How in-U.S. Chinese college sudents consume Covid-19 information on social media: examining the relationship between media credibility and media dependency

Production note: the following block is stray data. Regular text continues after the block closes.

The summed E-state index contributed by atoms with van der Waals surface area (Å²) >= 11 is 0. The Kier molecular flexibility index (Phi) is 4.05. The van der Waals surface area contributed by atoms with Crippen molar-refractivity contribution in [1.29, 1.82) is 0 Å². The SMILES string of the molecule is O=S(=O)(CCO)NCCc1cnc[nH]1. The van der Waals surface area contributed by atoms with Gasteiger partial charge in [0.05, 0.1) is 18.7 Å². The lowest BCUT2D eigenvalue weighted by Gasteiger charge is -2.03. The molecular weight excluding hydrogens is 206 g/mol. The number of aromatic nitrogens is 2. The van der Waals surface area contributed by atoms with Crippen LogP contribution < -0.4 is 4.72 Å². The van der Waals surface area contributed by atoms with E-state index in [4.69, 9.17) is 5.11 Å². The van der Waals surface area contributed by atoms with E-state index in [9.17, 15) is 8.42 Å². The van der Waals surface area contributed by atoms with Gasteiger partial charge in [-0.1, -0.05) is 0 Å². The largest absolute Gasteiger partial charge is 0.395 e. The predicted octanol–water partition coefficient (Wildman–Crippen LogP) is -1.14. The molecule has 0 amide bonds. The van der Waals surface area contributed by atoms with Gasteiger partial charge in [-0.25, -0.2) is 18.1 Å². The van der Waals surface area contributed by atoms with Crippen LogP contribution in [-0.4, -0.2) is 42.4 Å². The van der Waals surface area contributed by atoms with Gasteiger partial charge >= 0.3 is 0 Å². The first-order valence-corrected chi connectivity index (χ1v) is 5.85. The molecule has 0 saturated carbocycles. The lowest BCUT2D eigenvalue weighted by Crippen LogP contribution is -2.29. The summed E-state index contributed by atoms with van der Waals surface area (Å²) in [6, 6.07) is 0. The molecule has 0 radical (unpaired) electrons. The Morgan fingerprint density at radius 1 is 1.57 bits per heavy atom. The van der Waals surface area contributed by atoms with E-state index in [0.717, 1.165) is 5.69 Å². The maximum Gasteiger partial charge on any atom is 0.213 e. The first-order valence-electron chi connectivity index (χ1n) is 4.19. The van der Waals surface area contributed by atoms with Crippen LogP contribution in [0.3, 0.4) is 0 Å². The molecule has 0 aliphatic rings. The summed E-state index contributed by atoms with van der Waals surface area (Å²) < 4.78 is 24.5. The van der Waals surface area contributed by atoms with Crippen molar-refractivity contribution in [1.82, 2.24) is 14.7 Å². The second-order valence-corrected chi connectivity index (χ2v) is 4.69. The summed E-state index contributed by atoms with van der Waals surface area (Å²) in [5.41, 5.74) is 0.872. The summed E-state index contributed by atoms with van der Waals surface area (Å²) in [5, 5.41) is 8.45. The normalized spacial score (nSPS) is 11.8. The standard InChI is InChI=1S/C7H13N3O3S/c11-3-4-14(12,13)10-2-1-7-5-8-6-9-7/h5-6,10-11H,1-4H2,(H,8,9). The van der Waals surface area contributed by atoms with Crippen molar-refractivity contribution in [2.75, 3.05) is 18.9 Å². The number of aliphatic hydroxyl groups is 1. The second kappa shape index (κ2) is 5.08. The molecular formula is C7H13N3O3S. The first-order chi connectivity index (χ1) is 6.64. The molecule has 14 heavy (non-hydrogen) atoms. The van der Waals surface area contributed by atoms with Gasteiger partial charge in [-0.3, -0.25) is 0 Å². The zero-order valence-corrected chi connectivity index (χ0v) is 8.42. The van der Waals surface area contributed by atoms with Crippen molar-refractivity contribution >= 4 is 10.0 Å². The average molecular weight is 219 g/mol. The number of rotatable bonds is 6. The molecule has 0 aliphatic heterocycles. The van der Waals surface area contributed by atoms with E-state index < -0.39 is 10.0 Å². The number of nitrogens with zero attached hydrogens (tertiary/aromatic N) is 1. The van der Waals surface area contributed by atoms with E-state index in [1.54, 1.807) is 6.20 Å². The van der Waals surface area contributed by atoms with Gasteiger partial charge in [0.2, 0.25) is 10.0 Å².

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In the 2019/2020 academic year, around 370,000 Chinese students studied at U.S. colleges and universities. During the COVID-19 pandemic, social media serve as an important channel for in-U.S. Chinese college students to learn about the pandemic-related news and information in both China and the United States. However, due to the wide circulation of misinformation on social media and the censored Chinese media system, the question remains whether in-U.S. Chinese students trust the social media platforms and information sources they depend on. This thesis seeks to answer this question by drawing upon the literature about media credibility and the Media System Dependency theory. Specifically, the study examines whether in-U.S. Chinese college students’ media dependency level can positively predict their perceived credibility level of different social media platforms and information sources within the platforms when consuming news related to COVID-19. Based on an online survey, this thesis found that in-U.S. Chinese students still depended mostly on WeChat, a Chinese social media platform, and perceived it most credible for consuming both Chinese and U.S. COVID-19 information. Despite their experience staying in the U.S., the Chinese students also largely depended on and trusted Chinese governmental and mainstream news media sources within the social media. In addition, media dependency levels could positively predict the perceived credibility level of all social media platforms and information sources. That is, in-U.S. Chinese students tend to trust the media and information sources they depend on. Theoretically, this thesis extends the previous literature about media dependency and credibility to social media and public health crisis contexts, further considering the different features and affordances of various social media platforms.
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